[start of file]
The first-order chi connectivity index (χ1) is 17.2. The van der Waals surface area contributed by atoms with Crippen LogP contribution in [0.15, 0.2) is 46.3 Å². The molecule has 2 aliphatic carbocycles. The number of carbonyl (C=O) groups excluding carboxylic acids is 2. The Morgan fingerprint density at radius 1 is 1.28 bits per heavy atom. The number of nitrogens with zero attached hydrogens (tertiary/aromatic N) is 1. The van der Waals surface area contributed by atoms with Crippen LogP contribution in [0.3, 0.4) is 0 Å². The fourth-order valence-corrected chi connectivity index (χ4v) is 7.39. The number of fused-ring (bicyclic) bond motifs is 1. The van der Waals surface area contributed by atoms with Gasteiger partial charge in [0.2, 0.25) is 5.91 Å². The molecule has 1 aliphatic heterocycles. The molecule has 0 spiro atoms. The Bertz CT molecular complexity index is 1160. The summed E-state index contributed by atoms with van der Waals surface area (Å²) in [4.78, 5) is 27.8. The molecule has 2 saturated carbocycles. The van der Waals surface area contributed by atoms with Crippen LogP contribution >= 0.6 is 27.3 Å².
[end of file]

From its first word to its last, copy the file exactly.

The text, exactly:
The first-order chi connectivity index (χ1) is 17.2. The van der Waals surface area contributed by atoms with Crippen LogP contribution in [0.15, 0.2) is 46.3 Å². The molecule has 2 aliphatic carbocycles. The number of carbonyl (C=O) groups excluding carboxylic acids is 2. The Morgan fingerprint density at radius 1 is 1.28 bits per heavy atom. The number of nitrogens with zero attached hydrogens (tertiary/aromatic N) is 1. The van der Waals surface area contributed by atoms with Crippen LogP contribution in [0.3, 0.4) is 0 Å². The fourth-order valence-corrected chi connectivity index (χ4v) is 7.39. The number of fused-ring (bicyclic) bond motifs is 1. The van der Waals surface area contributed by atoms with Gasteiger partial charge in [0.2, 0.25) is 5.91 Å². The molecule has 1 aliphatic heterocycles. The molecule has 0 spiro atoms. The Bertz CT molecular complexity index is 1160. The summed E-state index contributed by atoms with van der Waals surface area (Å²) in [4.78, 5) is 27.8. The molecule has 2 saturated carbocycles. The van der Waals surface area contributed by atoms with Crippen LogP contribution >= 0.6 is 27.3 Å².